Wednesday, 16 April 2008

A Problem For PR?

I went along to a PR Comms event, this evening at of all places Milbank Towers, looking at PR's role in undermining the integrity of the media. There was some interesting debate, particularly from Nick Davies, author of Flat Earth News who was there to promote his book...looking at the degradation of mass media integrity.

The debate entitled, "The Media Accused", involved Elisabeth Lewis-Jones - president, CIPR, Jon Bernstein - multimedia editor, Channel 4 News and Danny Rogers - editor, PR Week all debating the role PR had had to play in taking advantage of the media's weakness in identifying news of value and truth to the public.

While there was much debate around the extent to which the media had succumbed to the pressures of deadlines and the, "economics of journalism" making itself vulnerable to the opportunistic (or manipulative skills) of PR....depending on what side you were on I found it interesting that the panellists expressed an uncertainty upon the future of the media's relationship with PR.

While Nick Davies presented a very strong thesis in which journalists have been weakened by the increase in stories and a decrease in staff there seemed to be very few answers in what can be done to improve the 'state we're in'.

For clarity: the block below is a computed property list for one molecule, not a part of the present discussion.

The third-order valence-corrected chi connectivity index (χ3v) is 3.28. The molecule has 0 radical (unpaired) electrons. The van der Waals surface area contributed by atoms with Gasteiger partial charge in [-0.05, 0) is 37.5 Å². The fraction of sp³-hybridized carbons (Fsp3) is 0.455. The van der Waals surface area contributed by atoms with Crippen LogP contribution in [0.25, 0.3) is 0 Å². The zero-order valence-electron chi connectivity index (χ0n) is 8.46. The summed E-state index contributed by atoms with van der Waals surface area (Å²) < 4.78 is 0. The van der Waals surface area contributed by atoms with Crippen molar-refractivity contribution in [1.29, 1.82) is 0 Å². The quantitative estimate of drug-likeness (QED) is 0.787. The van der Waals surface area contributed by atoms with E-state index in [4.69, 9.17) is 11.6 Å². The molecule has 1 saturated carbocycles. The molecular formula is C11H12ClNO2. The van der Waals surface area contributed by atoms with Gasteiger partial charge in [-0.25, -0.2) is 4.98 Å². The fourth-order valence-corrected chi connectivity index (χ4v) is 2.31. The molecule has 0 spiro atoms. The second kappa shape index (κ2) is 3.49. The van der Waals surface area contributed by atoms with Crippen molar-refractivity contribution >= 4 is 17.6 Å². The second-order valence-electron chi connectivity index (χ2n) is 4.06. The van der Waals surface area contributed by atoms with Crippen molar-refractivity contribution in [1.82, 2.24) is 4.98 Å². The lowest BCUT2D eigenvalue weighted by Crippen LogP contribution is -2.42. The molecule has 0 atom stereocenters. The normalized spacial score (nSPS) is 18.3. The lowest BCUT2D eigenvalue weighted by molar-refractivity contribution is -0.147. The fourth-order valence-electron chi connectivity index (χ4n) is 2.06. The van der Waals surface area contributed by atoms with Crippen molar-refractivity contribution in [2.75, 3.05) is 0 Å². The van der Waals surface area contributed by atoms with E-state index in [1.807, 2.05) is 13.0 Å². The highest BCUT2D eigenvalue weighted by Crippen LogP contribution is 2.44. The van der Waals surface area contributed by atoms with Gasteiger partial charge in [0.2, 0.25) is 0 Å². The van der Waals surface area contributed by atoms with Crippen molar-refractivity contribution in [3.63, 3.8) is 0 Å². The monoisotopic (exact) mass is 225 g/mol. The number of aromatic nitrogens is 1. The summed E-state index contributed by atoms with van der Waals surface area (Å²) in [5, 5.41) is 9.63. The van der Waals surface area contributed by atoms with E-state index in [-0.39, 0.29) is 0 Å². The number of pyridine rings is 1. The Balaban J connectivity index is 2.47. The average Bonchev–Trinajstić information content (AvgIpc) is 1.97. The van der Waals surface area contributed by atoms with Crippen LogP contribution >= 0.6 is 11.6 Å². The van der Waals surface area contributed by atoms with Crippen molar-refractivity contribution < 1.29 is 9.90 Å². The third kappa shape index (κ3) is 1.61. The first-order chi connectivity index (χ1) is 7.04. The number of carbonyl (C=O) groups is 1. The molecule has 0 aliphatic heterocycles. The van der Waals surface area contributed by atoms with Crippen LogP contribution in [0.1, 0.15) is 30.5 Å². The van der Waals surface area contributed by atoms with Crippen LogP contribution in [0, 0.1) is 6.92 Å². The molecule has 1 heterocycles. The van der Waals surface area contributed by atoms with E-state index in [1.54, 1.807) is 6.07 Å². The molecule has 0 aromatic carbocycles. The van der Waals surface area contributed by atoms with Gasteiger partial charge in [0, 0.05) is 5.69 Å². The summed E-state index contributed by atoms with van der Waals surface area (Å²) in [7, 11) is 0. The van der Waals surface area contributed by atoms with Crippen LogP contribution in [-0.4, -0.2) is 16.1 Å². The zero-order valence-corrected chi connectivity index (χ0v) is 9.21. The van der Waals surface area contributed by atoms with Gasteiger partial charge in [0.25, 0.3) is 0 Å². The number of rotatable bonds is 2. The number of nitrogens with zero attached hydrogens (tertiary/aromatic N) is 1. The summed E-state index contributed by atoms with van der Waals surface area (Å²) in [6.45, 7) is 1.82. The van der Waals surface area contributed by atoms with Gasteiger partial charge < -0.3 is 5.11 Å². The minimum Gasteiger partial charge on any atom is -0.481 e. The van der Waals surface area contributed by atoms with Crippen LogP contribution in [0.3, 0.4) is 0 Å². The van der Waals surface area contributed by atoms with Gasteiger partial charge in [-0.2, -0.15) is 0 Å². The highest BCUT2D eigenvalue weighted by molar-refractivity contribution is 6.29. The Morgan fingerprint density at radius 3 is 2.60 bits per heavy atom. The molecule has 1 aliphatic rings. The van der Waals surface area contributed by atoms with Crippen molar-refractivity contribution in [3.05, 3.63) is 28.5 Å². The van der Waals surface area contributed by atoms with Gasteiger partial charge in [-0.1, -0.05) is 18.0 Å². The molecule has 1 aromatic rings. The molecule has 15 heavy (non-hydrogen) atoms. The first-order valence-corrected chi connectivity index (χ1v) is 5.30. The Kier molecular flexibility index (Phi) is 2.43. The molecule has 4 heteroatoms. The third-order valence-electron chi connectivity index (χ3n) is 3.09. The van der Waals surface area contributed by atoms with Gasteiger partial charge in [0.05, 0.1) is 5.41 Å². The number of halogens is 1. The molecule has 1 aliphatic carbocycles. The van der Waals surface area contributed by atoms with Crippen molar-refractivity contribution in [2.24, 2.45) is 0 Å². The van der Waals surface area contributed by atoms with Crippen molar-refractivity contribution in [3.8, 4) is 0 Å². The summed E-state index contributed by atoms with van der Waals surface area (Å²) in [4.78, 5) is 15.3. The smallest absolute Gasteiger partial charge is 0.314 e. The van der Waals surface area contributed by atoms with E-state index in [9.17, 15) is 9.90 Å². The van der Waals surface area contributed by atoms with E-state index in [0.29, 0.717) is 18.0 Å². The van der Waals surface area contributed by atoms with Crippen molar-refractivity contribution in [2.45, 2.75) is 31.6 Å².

While a solution was proposed where a private body could reveal the extent to which each newspaper was influenced by PR...Surely a good PR campaign in itself for an independent regulating body...non? There was little hope expressed for the future of the media as it became increasingly at the mercy of the clutches of us, 'manipulative pr's'.

I personally think that allot of value added by the PR community to the media is not all manipulative but perhaps more constructive as Elisabeth Lewis-Jones, president of the CIPR pointed out.

In the near future I think that Google's steps into Universal Search are going to have an increasing role to play in giving the media back it's integrity to an extent particularly in areas of specialized or vertical content where brand value for publishers like The Times and The Guardian will become more important.

While the relationship between PR and the media is an indicative product of what Habermas called the commoditization of mass media it is neither helpful nor effective when borne out in the most unsubtle ways as by the Conservative Party and Labour Party in the pictures above...but I guess they are politicians…as a PR man I wouldn’t understand it's a matter of communication of truth.

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